Serious. Intelligent. Silent. Those are the words that they wrote for me. I agree with them. I am like that indeed.

Perhaps growing up independent trained me to take life seriously. I don’t know if it’s because I was the eldest in the family. Or perhaps that’s just the way I learned to live life growing up. You learn that every thing takes hard work.

But over time it takes a toll on you. Being serious is hard. Being able to laugh at yourself. That’s a virtue in itself. I feel like it’s a gift you should give yourself. If you can’t laugh at yourself, you can’t laugh at other people’s jokes.

Expect that life will not always go your way. You go through a roller coaster ride of ups and downs. Your emotions swing form one end to another. So if you take life too seriously, you rob yourself of the joy of living. Life is meant to be enjoyed. Nobody gets out alive anyway. We will all going to die. Might as well enjoy every minute of it while you’re still alive.

Lesson #15 – Eat healthy

During the pandemic, I tried doing intermittent fasting. I was able to lose a few pounds. Initially I thought I could not go without food for 16 hours. But eventually my body adjusted. I would eat my first meal during lunch. Then eat my dinner before 8pm. I felt better physically.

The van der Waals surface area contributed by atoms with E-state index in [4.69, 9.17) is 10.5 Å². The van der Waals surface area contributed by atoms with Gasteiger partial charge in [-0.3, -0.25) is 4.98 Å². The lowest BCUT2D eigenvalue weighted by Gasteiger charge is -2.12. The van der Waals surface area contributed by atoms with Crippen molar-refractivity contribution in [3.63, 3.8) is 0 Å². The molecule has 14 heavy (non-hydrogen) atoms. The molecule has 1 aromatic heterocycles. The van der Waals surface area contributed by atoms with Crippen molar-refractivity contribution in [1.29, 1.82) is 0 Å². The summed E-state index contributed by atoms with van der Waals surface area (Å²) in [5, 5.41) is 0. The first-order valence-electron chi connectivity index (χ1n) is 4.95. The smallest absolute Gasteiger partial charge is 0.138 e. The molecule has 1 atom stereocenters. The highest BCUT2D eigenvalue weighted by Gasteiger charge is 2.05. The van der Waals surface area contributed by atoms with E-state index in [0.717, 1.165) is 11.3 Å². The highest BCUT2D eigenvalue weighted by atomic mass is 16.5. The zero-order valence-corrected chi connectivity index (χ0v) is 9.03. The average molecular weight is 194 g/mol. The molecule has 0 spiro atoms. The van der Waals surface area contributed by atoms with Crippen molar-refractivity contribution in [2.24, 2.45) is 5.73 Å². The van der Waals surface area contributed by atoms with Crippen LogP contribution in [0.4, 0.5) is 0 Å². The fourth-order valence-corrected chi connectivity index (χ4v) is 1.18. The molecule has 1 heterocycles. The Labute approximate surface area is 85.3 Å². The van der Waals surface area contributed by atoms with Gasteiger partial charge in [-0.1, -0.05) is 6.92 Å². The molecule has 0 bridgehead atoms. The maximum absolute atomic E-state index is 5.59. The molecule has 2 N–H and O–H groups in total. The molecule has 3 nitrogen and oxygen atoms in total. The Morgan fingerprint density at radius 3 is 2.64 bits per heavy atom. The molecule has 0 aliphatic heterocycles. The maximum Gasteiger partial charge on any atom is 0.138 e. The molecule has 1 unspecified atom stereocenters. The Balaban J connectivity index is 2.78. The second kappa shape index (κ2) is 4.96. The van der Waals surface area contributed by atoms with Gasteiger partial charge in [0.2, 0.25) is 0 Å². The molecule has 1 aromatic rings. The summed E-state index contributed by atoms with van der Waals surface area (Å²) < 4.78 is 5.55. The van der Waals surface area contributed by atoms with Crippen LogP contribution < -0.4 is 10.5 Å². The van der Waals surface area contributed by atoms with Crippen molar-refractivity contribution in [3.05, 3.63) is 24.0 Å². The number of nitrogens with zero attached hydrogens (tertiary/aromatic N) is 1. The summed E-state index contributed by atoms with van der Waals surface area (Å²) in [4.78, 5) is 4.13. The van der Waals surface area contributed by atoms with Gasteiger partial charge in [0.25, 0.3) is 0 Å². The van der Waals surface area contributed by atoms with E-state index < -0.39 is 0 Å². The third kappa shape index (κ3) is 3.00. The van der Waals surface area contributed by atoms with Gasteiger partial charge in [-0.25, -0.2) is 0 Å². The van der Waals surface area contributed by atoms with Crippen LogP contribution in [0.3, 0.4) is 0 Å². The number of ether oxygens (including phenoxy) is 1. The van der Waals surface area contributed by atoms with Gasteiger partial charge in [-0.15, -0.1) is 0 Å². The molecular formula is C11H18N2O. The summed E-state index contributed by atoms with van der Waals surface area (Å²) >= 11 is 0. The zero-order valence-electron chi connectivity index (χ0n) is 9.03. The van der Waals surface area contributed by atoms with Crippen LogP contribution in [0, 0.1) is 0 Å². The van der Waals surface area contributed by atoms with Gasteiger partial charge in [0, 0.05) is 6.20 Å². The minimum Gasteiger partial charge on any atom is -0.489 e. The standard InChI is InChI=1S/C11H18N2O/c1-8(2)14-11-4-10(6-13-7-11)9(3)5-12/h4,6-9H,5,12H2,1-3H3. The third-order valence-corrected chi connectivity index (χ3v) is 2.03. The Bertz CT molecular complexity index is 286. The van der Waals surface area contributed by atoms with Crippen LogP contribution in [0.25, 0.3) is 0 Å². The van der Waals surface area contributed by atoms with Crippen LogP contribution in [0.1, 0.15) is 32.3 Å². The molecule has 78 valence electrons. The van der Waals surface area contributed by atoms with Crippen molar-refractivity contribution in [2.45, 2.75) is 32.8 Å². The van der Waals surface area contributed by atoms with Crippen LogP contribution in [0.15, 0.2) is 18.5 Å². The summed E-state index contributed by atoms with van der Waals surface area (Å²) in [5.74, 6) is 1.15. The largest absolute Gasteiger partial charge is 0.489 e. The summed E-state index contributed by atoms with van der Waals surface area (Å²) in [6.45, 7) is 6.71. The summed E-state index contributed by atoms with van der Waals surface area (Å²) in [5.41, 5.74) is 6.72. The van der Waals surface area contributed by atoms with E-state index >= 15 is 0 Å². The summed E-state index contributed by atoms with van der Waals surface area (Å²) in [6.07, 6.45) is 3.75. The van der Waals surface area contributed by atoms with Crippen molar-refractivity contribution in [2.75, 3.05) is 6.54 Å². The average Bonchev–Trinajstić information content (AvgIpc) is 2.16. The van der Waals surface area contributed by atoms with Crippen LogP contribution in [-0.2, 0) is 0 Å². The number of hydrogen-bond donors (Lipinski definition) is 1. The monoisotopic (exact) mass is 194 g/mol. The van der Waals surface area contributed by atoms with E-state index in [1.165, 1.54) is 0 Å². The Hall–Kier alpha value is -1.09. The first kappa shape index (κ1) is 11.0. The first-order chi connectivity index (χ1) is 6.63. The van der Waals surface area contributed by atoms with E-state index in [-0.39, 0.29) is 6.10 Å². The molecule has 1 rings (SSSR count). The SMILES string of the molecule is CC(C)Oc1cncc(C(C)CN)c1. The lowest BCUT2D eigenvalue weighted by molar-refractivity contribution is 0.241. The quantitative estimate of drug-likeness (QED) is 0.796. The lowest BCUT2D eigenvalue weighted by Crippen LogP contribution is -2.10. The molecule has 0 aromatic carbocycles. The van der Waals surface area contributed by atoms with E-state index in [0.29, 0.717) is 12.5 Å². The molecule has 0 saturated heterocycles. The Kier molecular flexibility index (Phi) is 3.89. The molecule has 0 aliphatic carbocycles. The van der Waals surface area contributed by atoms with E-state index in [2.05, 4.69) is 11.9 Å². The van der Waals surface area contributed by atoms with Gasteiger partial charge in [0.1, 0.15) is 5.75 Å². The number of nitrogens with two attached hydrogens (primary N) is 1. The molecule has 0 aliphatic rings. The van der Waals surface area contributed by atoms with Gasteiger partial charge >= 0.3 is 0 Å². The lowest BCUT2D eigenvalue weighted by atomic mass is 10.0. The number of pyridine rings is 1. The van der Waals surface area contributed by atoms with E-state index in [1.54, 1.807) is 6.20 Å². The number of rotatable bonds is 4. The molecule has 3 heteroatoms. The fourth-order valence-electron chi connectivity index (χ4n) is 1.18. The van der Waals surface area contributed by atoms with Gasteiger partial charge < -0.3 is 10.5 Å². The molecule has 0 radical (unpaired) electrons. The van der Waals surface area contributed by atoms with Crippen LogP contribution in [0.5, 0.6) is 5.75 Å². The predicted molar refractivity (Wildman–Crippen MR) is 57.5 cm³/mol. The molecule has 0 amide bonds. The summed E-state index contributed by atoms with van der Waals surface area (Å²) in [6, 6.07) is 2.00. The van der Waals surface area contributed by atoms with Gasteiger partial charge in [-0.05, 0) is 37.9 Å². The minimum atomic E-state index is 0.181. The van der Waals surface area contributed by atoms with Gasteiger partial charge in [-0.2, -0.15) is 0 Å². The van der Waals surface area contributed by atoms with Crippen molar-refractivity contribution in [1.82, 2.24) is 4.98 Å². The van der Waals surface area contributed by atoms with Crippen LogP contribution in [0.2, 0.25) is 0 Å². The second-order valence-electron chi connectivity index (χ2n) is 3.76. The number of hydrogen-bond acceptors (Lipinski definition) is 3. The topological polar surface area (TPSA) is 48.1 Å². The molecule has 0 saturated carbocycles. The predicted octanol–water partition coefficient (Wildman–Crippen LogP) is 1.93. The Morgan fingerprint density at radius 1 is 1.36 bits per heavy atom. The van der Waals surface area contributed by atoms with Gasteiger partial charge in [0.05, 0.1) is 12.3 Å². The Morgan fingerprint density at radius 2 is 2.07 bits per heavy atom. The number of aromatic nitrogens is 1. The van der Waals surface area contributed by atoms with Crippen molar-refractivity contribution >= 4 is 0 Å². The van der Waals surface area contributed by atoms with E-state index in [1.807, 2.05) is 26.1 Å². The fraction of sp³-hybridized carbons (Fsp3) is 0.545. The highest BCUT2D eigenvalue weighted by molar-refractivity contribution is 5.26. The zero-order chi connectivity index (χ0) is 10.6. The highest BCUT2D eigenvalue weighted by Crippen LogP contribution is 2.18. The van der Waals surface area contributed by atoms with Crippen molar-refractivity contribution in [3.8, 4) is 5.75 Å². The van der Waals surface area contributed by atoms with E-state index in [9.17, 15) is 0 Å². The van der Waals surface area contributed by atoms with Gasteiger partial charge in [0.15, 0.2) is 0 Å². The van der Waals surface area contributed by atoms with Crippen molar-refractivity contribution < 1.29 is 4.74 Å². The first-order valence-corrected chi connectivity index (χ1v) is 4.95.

But eventually I got discouraged by the stagnant weight after months of doing intermittent fasting. One meal missed. Then two. Eventually I lost track. and my weight went back up again.

In the middle of December I underwent a 5-day RESET program. I ate 3 meals of Nutrimeal with fruits and veggies as snacks. I lost 8 pounds in 5 days. Now, I am in the middle of the phase 2 of the weight loss program called TRANSFORM phase. But the following days, my weight again stagnated. But I am hopeful because I feel better physically. I am eating more vergetables and fruits and limiting my intake of rice and carbohydrates.

Will I be able to keep it up? I don’t know but so far so good. What’s important is that I am making a decision to eat healthy. How about you? Is this part of your new year’s resolution too?

Lesson #16 – Be patient